In fact a great problem of early Christians was fighting off the opposite of the heresy you espouse here. In neo-Platonic thought the non-material (spirit) was good and all things material (flesh) were tainted with evil. The Gnostics held to a heresy that Christ must have only appeared to be flesh and bone, because he could not truly be flesh and bone (a material being) because this was evil. The object of the Gnostics was to leave the material world, and return to the realm of pure spirit.
BL yours is a simplistic reading of the Word of God that ignores very important teachings in the Scriptures and it ignores the whole teaching of both the Jewish and Christian peoples who received these revelations.
I’ve been reading Keith Mathison’s book The Shape of Sola Scriptura and I’ve so far found it very interesting and compelling. After reading a little over 100 pages into this work I took a detour. In the body of this book Mathison quotes Vincent of Lérins. St. Vincent is a contemporary of St. Augustine. Vincent joined the monestary in Lérins in 425 and died in 450 AD.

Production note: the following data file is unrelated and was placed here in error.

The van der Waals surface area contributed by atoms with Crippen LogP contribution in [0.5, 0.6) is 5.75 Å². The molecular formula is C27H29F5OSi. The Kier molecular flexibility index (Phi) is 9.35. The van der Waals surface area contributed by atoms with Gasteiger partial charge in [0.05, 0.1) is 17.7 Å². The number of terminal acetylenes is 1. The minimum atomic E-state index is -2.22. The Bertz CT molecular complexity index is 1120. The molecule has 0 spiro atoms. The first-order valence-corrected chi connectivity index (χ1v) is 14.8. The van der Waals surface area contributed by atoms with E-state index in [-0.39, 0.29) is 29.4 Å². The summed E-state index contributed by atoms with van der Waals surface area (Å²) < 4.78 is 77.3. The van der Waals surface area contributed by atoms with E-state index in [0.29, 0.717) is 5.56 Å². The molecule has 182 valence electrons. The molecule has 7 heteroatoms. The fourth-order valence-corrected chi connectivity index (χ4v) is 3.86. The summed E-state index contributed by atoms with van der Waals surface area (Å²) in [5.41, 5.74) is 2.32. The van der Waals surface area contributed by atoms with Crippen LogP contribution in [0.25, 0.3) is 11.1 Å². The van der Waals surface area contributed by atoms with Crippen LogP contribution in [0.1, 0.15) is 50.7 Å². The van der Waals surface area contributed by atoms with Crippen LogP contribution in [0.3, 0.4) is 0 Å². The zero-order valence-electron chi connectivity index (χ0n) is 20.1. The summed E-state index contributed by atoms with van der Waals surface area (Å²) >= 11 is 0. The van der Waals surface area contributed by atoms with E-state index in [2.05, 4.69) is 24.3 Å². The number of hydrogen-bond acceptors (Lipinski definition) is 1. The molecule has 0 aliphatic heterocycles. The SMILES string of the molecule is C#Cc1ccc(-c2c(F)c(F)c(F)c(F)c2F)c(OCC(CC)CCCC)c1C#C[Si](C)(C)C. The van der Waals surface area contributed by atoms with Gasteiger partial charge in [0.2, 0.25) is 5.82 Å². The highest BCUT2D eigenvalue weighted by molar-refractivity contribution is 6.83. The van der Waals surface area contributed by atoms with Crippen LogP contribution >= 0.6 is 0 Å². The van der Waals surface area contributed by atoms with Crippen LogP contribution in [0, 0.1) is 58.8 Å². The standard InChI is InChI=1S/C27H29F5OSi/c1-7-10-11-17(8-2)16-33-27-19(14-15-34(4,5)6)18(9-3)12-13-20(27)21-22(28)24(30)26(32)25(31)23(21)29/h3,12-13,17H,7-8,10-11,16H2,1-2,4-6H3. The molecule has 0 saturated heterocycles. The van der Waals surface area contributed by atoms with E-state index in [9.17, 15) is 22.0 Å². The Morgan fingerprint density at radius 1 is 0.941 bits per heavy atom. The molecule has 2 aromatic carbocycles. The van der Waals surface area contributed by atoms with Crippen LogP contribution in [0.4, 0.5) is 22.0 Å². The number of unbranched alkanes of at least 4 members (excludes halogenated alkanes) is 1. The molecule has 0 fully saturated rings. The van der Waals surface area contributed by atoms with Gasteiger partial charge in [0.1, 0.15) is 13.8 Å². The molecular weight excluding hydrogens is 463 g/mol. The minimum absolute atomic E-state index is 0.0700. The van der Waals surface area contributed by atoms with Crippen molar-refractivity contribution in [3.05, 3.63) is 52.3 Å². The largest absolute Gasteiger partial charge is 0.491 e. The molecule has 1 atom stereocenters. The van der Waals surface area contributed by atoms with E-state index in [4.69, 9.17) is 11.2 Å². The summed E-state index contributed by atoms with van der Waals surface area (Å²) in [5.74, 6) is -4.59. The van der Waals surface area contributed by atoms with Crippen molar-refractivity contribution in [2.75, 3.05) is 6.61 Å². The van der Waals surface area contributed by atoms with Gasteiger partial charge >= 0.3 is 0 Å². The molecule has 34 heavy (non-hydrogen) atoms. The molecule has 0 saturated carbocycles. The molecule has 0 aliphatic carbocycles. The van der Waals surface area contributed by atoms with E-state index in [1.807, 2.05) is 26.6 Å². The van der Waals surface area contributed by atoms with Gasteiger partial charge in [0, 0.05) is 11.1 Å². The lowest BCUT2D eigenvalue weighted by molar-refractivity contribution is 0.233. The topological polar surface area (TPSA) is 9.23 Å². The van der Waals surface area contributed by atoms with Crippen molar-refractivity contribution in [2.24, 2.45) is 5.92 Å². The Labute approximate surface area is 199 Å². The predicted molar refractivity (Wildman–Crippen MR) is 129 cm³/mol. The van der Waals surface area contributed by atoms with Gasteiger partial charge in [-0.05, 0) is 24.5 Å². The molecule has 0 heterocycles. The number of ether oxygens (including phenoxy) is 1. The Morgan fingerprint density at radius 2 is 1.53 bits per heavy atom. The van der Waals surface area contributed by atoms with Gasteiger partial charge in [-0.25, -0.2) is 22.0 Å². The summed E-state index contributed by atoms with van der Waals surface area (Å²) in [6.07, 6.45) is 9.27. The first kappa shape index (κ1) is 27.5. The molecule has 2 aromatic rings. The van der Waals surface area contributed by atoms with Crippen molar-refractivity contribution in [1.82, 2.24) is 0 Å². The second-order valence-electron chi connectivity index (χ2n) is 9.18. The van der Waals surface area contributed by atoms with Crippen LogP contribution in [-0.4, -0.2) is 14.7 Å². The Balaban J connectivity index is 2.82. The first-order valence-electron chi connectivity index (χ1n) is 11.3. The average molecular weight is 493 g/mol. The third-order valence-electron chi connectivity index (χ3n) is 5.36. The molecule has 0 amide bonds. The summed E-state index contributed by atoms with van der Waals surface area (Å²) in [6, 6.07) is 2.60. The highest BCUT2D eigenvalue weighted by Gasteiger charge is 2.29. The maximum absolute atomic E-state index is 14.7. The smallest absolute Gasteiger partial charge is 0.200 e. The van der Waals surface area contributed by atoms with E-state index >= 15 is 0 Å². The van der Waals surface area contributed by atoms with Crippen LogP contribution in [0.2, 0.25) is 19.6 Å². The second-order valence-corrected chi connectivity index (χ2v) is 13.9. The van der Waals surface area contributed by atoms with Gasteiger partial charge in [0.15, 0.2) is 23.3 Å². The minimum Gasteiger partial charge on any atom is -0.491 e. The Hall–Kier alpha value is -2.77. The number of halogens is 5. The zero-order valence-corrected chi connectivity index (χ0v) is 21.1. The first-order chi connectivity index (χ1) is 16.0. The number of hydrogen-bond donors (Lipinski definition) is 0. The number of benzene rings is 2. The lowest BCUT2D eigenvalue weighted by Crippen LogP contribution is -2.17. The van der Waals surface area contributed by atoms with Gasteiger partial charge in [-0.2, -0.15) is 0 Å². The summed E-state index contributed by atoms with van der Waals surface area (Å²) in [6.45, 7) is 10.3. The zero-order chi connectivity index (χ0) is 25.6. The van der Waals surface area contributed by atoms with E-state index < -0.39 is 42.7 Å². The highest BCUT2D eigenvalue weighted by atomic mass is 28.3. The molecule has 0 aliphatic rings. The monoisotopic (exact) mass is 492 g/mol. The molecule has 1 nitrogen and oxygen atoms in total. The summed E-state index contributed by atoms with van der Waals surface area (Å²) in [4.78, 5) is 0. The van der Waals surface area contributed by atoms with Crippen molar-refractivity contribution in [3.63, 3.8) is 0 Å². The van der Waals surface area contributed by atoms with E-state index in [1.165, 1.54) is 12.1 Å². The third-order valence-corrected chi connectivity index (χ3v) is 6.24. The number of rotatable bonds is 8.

I set Mathison’s book aside because I believed a quote that he used from The Commonitory to be so important that I wanted to be sure that Mathison was dealing accurately with what St. Vincent actually wrote. After reading the whole of Vincent’s epistle, I am sure that Mathison uses him correctly, and he could have quoted him a good bit more.
It becomes clear that Vincent holds to a very different understanding of the relationship between Scripture and tradition than that of the Modern Roman Catholic Church. It is all clear that he believes that one should not lightly dismiss the historic teachings of the faith, which I believe is an all too common problem among modern Evangelicals who have little knowledge of, or interest in, the history of doctrine or the church itself.